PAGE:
You can also identify your Barbie due to how tall they are. Depending on the year in which your doll was manufactured, the doll may have a differing height from previous or following years. For example, the Ken doll from 1962 is just a tad taller than the one from the following year’s doll.
The Neck Knob
You may also check the knob of the neck of your doll. While it is a bit of a more arduous process getting the head of your Barbie off without damaging it, you may be able to tell the year in which your Barbie doll was released based on the structure and shape of the neck knob.
The hands of Barbie dolls have an interesting past, and they are also great for identifying your doll. The earliest Barbies had hand molds that sported divided fingers. This makes them very unique and distinguishable from later models.
Around the year 1963, Mattel changed the way Barbie doll hands were molded. They no longer had individually separated fingers, though they still did sport a few fingers set apart from the rest of the hand. These became known as “Francie” hands.
Dolls that were manufactured in Mexico have very unique and distinctive hand molds which are very long and slender and feature fingers that are not divided at all. These are referred to as “Mexico” hands.
The eyes of your Barbie can also help in identifying it. Depending on the way the pupils of the doll are painted on and the color of the eyes themselves and the eyeliner are all great identifiers you can check for.
As previously mentioned, Barbie dolls tend to have markings on their feet that help to identify them. Aside from this, you can check for holes in the feet of your doll. The very earliest Barbie dolls had these holes as they were made to fit onto a stand.
Some other dolls have the “Made in Japan” marking on their feet, giving you a very clear indication of where your doll was manufactured.
The skin tone of your doll serves as a great identifier. Skipper, for example, has not seen many changes through the years ever since she was released back in 1964. However, in her 1970 reissue, the doll had a notably pinker skin tone than previous models.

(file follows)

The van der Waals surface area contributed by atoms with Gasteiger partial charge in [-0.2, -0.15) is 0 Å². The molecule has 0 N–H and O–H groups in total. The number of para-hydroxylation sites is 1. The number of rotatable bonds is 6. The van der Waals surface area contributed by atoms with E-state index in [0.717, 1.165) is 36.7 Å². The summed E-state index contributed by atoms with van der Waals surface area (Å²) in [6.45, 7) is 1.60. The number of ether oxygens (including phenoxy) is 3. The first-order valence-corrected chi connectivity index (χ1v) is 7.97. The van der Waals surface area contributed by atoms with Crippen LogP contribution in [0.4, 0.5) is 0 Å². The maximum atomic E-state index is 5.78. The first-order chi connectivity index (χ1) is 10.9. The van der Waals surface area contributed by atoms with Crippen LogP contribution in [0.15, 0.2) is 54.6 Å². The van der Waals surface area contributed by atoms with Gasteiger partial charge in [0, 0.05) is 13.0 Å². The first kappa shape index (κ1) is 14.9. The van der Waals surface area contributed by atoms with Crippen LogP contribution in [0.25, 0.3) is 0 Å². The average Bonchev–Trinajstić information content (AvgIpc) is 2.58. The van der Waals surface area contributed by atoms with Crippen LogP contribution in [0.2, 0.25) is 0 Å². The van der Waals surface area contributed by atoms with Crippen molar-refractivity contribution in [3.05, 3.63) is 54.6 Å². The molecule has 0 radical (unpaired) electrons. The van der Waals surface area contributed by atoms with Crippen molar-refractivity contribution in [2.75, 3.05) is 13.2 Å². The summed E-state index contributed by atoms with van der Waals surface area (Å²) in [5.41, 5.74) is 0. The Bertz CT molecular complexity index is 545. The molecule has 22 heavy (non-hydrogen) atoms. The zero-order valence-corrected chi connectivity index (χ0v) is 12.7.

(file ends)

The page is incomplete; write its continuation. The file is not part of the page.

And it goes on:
Some dolls, such as the Japanese version of the American Girl (side part) have a different skin tone than their American version counterparts. This not only is a good way to identify your doll, but some skin tones are more valuable than others.
The color or style of hair of your Barbie doll can also be quite helpful in identifying it. Not only that, but different types of hair on your Barbie can end up increasing its overall value.
Color magic hair, the rare platinum or light brown, or other various rare hair colors can assist in identifying your doll. The style of hair is also a great indicator of when your doll was produced.
Country and Year Markings
The earliest Barbie dolls were crafted in Japan. These lasted up until 1972. After this, dolls were made in either Hong Kong or Taiwan, and some were made in Korea. Dolls between 1968 and 1990 also had the chance of being manufactured in Mexico.
Reproduction dolls made before the 2000s tended to be manufactured in China, the Philippines, Indonesia, or Malaysia.
Even if Barbie dolls do not have their own serial numbers you can use this helpful information (mentioned above) to identify when and where your doll was made.
Figuring out the information about your Barbie doll is great if you are a collector, but it can also help to identify whether or not your doll carries a high value and will help you know whether it’s valuable as a collectible or only valuable as a keepsake.